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Bull Spreads: Same Profits, Defined Risk
10/03/2011 3:30 pm EST
Dan Cook explains how to use bull spreads, an option strategy that allows the trader to play either the long or short side of the market with fixed risk.
My guest today is Dan Cook to take a look at bull spreads. Dan, in this market that’s kind of falling apart, even the name “bull spreads” is kind of an oxymoron. Tell me about it.
It is, and the name can be a little bit deceiving. A bull spread can have a long bias or a short bias. So whether you think the market is going to go up, go down, or even stay range bound, there’s an opportunity to trade a bull spread.
How does it work?
Essentially, you’ve taken an option strategy, a vertical call spread, basically, but rather than having to worry about where the floor or ceiling is placed, we set those up based on the movements of the market.
We do multiple ranges each day. There’s a floor and a ceiling. So, for instance, maybe it’s 100 pips wide on a currency pair. So we might have a floor of 140 on the euro with a ceiling of 149. If I’m long, I typically like to buy close to the floor.
Here’s where the key is: because it’s an option, there’s no stop. One of the hardest things to do in currencies or any market is you can place a trade anywhere and you hear “manage your risk, manage your risk.” What that means to a lot of people is smother the market with a stop. Traders end up getting stopped out and all of a sudden they get frustrated, particularly the newer retail traders.
They get stopped out so they start moving their stop farther and farther away, or they just get frustrated and quit using stops, which is not good for anybody.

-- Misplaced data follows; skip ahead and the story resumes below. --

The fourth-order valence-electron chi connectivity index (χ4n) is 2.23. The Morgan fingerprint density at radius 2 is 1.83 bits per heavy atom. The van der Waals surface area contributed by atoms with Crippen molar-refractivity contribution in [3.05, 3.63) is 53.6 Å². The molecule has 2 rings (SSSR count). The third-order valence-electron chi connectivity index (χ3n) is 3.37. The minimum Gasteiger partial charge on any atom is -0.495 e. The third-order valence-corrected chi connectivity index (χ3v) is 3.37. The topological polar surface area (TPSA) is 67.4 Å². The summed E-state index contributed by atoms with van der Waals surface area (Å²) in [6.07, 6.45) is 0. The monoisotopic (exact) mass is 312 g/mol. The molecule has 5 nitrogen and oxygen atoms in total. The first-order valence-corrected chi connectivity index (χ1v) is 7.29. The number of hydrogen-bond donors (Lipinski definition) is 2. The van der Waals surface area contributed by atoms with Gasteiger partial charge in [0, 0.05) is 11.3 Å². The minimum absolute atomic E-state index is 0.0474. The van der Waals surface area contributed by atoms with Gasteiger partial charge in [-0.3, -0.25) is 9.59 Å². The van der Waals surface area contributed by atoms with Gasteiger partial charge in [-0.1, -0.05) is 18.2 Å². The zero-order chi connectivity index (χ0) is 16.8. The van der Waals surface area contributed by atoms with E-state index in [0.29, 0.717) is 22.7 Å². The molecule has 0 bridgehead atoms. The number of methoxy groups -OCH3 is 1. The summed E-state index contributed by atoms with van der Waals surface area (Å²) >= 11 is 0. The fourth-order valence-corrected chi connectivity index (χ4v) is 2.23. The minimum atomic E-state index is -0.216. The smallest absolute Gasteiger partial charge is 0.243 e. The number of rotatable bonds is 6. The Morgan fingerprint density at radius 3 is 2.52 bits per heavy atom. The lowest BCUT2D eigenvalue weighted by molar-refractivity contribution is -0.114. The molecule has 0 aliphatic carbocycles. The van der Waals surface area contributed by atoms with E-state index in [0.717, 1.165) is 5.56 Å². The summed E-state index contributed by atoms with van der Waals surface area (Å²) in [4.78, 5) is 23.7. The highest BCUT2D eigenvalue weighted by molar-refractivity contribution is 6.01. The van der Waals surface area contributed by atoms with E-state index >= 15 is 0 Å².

Not at all.
Because these are options—even though particularly in the volatile markets, which we see and we’re going to see for some time to come—if I have a long bias and I want to buy, if I’m buying close to the floor, so if I’m buying at 140.10 and the floor is at 140, even if the market drops all the way to 138 and then comes back, I’m never stopped out.
The key is my risk is fixed by the floor. So if the market takes a quick move against me that would hit my stop, I have time for it to bounce back up.
It is an options-type product. It’s a very simple strategy where it allows me to not have to worry about where I’m going to place my stop. I have limited risk and a limited upside, but again, it’s all about that limited-risk aspect. I know the risk going into the trade, the maximum losses I can take.
Why is it so important to manage risk?
Without money, you can’t trade, and that’s really the bottom line.
Often times as beginning traders, we see big moves in the market and we go, "Oh wow, if I had been on the right side of that I’d have made tens of thousands."
Really the key is when you’re looking at a move like that, say “If I was wrong, I was on the wrong side of that…” because it’s very easy to look back and think one way. If I was on the wrong of that, where would I have gotten out? How would I have managed my risk?
We don’t know if it’s going to move 20 pips against us, 50 pips against us, or 200 pips against us (or points, depending on the market you’re trading).
So by using an options-type product, if there is that quick volatility—particularly around economic announcements we see a lot of whipsaw action—a lot of traders want to get in on that because of the potential move.
With a bull spread, I can trade in that market, but I’m not whipsawed out because I don’t have a stop. Yet I have a unique combination where I can have equivalent leverage, because my risk is lower and that’s what I have to put up, so I can have equivalent leverage, I’ll call it, but I don’t have the stop in there where I can just get whipsawed and the trade is over in a matter of seconds.
So traders and retail investors should really consider bull spreads as a tool.
As a tool. They can be a very complementary tool to other strategies; they can be used as protection on an underlying position. A lot of different ways depending on how deep they want to get, but they make a very easy product to trade right away, and also, again, knowing all of the risk up front.
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